Organisations incur significant overheads, as well as generate increased security risks, when employees misuse or abuse network resources.
Serious losses – of financial and competitive edge in particular – are incurred when intellectual property or sensitive information leaves the confines of the organisation or when computer fraud occurs.
“Users on the inside have access to business critical system resources, making the network susceptible to attacks and exploitation through the use of their privileged status,” says Karel Rode, solutions strategist at CA.
Up to and including the early nineties, an insider was defined as someone who had physical access to a computing facility – typically an employee or the system administrator. Physical security was deemed to be sufficient, as a security guard was able to identify individuals – a precaution that was enhanced by the ‘second factor’ authentication of a swipe card.
“This principle is no longer applicable and an insider is no longer referred to as an employee of the company, as this would give a contractor or temp similar privileges. Additionally, the user may connect via a remote access connection, removing physical access considerations,” Rode says.
“Someone who has achieved insider privileges, by gaining access to a computer, could pose a potential threat. This means that significant technical controls to protect against privilege abuse are needed. Without the proper security policies and governance, it is hard to accurately identify the level of threat and even harder to appropriately implement preventative controls,” he adds.
Reducing the risk
So what can companies do to reduce the risk of information loss, whilst providing staff with the required access to network facilities?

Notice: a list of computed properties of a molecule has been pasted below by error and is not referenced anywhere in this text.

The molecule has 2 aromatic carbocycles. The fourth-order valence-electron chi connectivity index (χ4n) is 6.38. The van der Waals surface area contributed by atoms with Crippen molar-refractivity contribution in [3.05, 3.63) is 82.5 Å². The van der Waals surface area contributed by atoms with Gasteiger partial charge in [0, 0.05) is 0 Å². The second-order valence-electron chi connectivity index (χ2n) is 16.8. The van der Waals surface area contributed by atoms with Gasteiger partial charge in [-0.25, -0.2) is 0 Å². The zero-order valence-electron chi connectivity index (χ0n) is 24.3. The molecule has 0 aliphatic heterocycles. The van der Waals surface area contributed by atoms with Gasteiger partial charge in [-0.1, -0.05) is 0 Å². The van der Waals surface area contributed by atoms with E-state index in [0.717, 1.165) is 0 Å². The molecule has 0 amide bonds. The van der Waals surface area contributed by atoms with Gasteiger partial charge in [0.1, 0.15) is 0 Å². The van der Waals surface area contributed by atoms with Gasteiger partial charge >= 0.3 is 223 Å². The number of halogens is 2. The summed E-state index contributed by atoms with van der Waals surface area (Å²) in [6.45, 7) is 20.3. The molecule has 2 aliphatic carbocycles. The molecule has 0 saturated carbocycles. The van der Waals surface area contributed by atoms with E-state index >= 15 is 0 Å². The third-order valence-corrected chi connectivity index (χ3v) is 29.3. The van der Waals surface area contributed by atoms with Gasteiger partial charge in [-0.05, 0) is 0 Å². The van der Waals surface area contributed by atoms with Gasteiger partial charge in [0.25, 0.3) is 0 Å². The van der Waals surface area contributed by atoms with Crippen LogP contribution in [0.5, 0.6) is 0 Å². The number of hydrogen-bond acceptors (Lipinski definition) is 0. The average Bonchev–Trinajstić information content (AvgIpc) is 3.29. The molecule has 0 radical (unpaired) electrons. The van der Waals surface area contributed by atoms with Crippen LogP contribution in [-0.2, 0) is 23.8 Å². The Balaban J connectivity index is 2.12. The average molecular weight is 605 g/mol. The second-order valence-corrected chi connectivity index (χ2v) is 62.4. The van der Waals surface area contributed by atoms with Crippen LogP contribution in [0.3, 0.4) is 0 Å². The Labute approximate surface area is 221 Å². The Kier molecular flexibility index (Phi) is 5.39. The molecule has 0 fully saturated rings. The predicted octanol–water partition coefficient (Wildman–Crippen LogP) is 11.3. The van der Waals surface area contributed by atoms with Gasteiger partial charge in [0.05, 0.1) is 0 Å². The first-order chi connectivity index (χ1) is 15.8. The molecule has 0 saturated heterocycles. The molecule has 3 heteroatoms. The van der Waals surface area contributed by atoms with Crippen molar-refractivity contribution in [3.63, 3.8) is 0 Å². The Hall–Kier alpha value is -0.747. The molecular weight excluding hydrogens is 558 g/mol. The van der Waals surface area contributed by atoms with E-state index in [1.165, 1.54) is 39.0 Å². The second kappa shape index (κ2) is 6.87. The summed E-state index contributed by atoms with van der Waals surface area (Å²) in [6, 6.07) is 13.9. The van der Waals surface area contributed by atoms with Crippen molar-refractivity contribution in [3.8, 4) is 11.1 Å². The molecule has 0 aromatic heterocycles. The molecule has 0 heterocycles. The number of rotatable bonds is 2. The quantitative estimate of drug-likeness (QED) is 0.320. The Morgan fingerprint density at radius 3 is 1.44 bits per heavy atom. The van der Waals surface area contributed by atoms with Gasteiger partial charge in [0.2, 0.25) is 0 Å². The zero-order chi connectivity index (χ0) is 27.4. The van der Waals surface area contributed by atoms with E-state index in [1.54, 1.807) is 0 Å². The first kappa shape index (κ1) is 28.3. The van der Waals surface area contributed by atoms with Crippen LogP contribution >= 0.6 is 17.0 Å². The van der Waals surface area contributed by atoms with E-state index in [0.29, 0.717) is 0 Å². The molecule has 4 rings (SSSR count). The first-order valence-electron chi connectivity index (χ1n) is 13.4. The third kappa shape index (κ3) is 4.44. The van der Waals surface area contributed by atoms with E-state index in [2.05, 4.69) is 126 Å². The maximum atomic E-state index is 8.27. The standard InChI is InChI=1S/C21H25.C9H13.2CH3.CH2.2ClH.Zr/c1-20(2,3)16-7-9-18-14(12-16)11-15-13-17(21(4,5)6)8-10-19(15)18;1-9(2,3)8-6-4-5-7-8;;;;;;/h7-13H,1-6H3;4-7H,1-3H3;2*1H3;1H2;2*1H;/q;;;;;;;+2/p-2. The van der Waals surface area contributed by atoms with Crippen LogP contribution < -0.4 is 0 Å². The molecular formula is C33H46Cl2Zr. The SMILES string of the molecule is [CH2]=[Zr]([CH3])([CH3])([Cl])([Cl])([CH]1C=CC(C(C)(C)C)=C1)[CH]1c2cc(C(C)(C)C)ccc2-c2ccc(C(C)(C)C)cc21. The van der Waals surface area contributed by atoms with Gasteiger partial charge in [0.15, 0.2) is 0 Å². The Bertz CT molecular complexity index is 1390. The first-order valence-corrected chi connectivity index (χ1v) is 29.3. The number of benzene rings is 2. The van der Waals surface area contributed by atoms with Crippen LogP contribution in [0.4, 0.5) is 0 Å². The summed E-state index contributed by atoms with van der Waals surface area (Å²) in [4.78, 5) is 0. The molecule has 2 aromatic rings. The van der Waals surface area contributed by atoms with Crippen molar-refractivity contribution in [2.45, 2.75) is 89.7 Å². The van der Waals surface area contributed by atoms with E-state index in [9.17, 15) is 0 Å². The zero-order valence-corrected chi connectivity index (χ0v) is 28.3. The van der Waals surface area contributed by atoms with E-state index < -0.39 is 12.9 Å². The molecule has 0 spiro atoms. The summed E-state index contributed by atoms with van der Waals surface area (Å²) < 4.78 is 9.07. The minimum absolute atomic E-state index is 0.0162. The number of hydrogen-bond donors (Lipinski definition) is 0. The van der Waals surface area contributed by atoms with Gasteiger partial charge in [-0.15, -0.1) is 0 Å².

One possible solution would be to merge physical and IT security, says Rode.
Rode suggests that the most practical point of departure would be for companies to look closely at their user populations and determine where the most accurate store of active users exists within the company. This might be the current HR system for permanent staff and some other data store for contractors and temps.
He adds that companies must reconsider their current process for issuing corporate badges to employees. As companies expand in large campus environments, employees might need access to multiple buildings where each location has a different physical access control system. This is a situation that may not be under a company’s control if the company is a tenant and does not have input into the building access systems.
Rode suggests standardising staff security measures. This would make it possible for the company to limit staff access to areas and resources that pertain to their role. Companies could even limit access to certain times of the day. This approach would benefit companies that want to limit shift workers who only need to access selected zones at specified times. Taking things a step further, companies that run IP video surveillance, would be able to track, monitor and record any instances where a violation or failed repeated access has taken place.
“This leaves us with the logical access to systems, resources, applications, files and folders. The logical access scenario will succeed if companies have a data classification standard in place, which they can use within the rule definition process. This will ensure that only designated users with specific group membership or directory attributes can gain access to read, modify or delete files, or access application resources within their designated realm,” Rode concludes.
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